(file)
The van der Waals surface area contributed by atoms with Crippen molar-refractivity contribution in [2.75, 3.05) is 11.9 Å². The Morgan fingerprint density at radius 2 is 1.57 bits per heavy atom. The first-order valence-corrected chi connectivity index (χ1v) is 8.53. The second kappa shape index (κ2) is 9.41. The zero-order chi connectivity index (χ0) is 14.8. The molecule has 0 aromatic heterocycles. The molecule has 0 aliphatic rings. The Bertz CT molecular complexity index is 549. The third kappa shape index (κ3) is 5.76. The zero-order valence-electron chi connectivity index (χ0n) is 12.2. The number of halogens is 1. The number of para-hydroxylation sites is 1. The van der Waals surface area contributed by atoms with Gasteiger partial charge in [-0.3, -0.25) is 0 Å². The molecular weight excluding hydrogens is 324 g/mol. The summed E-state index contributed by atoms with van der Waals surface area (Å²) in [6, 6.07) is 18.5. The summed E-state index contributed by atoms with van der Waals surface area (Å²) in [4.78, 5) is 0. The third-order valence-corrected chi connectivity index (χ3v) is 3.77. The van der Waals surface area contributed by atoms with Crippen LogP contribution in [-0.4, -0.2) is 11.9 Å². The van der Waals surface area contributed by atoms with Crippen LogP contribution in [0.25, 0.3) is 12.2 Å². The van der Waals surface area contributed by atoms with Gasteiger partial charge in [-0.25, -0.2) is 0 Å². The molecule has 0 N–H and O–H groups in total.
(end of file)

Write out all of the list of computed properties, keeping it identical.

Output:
The van der Waals surface area contributed by atoms with Crippen molar-refractivity contribution in [2.75, 3.05) is 11.9 Å². The Morgan fingerprint density at radius 2 is 1.57 bits per heavy atom. The first-order valence-corrected chi connectivity index (χ1v) is 8.53. The second kappa shape index (κ2) is 9.41. The zero-order chi connectivity index (χ0) is 14.8. The molecule has 0 aromatic heterocycles. The molecule has 0 aliphatic rings. The Bertz CT molecular complexity index is 549. The third kappa shape index (κ3) is 5.76. The zero-order valence-electron chi connectivity index (χ0n) is 12.2. The number of halogens is 1. The number of para-hydroxylation sites is 1. The van der Waals surface area contributed by atoms with Gasteiger partial charge in [-0.3, -0.25) is 0 Å². The molecular weight excluding hydrogens is 324 g/mol. The summed E-state index contributed by atoms with van der Waals surface area (Å²) in [6, 6.07) is 18.5. The summed E-state index contributed by atoms with van der Waals surface area (Å²) in [4.78, 5) is 0. The third-order valence-corrected chi connectivity index (χ3v) is 3.77. The van der Waals surface area contributed by atoms with Crippen LogP contribution in [-0.4, -0.2) is 11.9 Å². The van der Waals surface area contributed by atoms with Crippen LogP contribution in [0.25, 0.3) is 12.2 Å². The van der Waals surface area contributed by atoms with Gasteiger partial charge in [-0.25, -0.2) is 0 Å². The molecule has 0 N–H and O–H groups in total.